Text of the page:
Energy action in Asia

03 June 2010 | News story

In Asia, IUCN is working to incorporate nature-based principles into energy policies and promote fair access to clean energy through economic approaches. From village solar energy projects to research into new energy crops, the work and experience of IUCN Members plays a key role.

Solar energy for rural households in Bangladesh

IUCN Member BRAC has been promoting solar energy in Bangladesh for rural households in the 50,000 villages outside the national power grid. Through micro-enterprise loans, villagers choose from a selection of home packages that can provide up to four hours of power each night and are capable of running a television, a couple of light bulbs and mobile phone chargers. The system includes a solar panel, battery, charge controller, inverter, cable, switch and accessories. The programme is currently financed by the World Bank through the Infrastructure Development Company Limited (IDCOL). To date, it has successfully installed 36,830 solar panels, bringing renewable energy to 180,000 rural people.

Women, water and energy in Bhutan

The Royal Society for the Protection of Nature in Bhutan, an IUCN Member, is working to ensure gender participation in alternative energy technologies. Through its Women in Water and Energy project, the Society has introduced a range of clean technologies for household use. These include solar-powered dryers, water heaters, cookers, a number of improved stoves and water harvesting and irrigation systems.

Reducing the impact on Juniper forests in Pakistan

In Pakistan, IUCN is working to make production activities in the Juniper forest ecosystem of Ziarat biodiversity friendly. Among the project’s many community-based activities are pilot initiatives to reduce cutting of Juniper trees for fuel wood, timber, forage and land conversion for cultivation, housing and other uses. The project also aims to reduce the negative impacts of livestock grazing and energy production.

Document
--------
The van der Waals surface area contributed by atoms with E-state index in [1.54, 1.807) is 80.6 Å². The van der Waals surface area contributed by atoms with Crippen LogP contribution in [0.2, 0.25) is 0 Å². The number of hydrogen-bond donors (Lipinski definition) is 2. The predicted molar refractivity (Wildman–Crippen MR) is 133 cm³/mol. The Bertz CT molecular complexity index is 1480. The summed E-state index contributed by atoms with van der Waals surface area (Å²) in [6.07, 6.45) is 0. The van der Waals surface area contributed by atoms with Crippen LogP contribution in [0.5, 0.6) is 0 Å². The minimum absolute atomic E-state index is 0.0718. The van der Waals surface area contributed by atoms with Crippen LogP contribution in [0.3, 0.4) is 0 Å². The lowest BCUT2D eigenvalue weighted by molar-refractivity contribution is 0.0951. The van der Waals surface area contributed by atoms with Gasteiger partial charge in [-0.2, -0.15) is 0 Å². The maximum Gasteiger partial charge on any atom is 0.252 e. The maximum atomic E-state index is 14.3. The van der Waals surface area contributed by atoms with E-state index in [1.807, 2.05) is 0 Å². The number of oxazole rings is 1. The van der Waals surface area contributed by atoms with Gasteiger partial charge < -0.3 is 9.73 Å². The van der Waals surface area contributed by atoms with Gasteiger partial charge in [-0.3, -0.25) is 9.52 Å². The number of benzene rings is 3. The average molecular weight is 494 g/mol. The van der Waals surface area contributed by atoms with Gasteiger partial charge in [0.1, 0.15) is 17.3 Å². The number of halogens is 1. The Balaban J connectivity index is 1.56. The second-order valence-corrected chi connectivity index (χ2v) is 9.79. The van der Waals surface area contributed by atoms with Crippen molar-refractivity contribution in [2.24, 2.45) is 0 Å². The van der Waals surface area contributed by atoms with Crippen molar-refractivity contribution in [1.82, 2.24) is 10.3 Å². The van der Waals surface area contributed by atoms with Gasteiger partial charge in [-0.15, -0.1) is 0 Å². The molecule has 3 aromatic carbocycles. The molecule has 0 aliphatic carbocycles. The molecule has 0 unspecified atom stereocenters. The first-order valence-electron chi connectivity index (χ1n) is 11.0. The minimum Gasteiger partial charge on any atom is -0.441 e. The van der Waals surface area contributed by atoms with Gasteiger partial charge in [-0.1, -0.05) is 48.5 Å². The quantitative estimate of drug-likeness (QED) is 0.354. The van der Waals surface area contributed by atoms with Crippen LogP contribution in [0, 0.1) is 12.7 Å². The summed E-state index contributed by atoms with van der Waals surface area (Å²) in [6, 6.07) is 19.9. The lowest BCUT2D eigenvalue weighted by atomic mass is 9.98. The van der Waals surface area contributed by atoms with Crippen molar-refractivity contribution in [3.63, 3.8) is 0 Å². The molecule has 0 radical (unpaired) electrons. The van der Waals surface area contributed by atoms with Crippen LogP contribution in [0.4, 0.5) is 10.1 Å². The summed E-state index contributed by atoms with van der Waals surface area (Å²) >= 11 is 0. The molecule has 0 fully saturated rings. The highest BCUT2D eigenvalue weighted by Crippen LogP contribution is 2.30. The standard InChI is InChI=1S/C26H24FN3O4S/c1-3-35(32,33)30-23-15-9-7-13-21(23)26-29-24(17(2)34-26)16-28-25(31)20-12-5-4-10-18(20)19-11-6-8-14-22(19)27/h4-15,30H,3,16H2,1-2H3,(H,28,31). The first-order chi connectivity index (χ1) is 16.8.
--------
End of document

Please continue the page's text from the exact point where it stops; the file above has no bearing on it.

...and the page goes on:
Research and development centre to address energy issues in China

IUCN Member, The Institute of Botany in China and partners have opened a new research and development centre for energy crops. The centre’s research uses interdisciplinary approaches including photosynthesis, physiology, biochemistry, cell and molecular biology, and ecology and environment. The centre is developing technology to produce high-yield, resistant plants aimed at breeding new energy crop varieties that are suitable for growing in marginal lands.

Bio-diesel and biodiversity in India

In India, IUCN Member, The Applied Environmental Research Foundation is exploring the relationships between biodiversity and energy through research and community-based initiatives. In one project, the Global Village Energy Programme is using renewable energy to address energy needs in rural areas in Maharashtra. The project has established decentralized bio-diesel resource centres to support the use of indigenous bio-diesel yielding tree species, Pongamia pinnata and Madhuca indica.

Rural electrification in India

IUCN Member Winrock International India’s renewable energy focus is commercialization, enterprise development, financing, institutional links and capacity building. The Rural Electrification Policy of the Government of India provides for the development of a Decentralized Distributed Generation (DDG) model as one of the approaches for rural electrification. Several pilot DDG projects have been initiated, but questions still remain whether the scheme is suitable to be implemented in thousands of villages. Winrock International India has used the pilot projects to learn about the suitability of generation technology, the costs involved and implementation challenges, and based on this, develop Guidelines for Decentralized Distributed Generation.

For more information contact Michael Dougherty, IUCN Asia Regional Communications Coordinator
michael.dougherty@iucn.org


 


View of logging road in the Cameroon Forests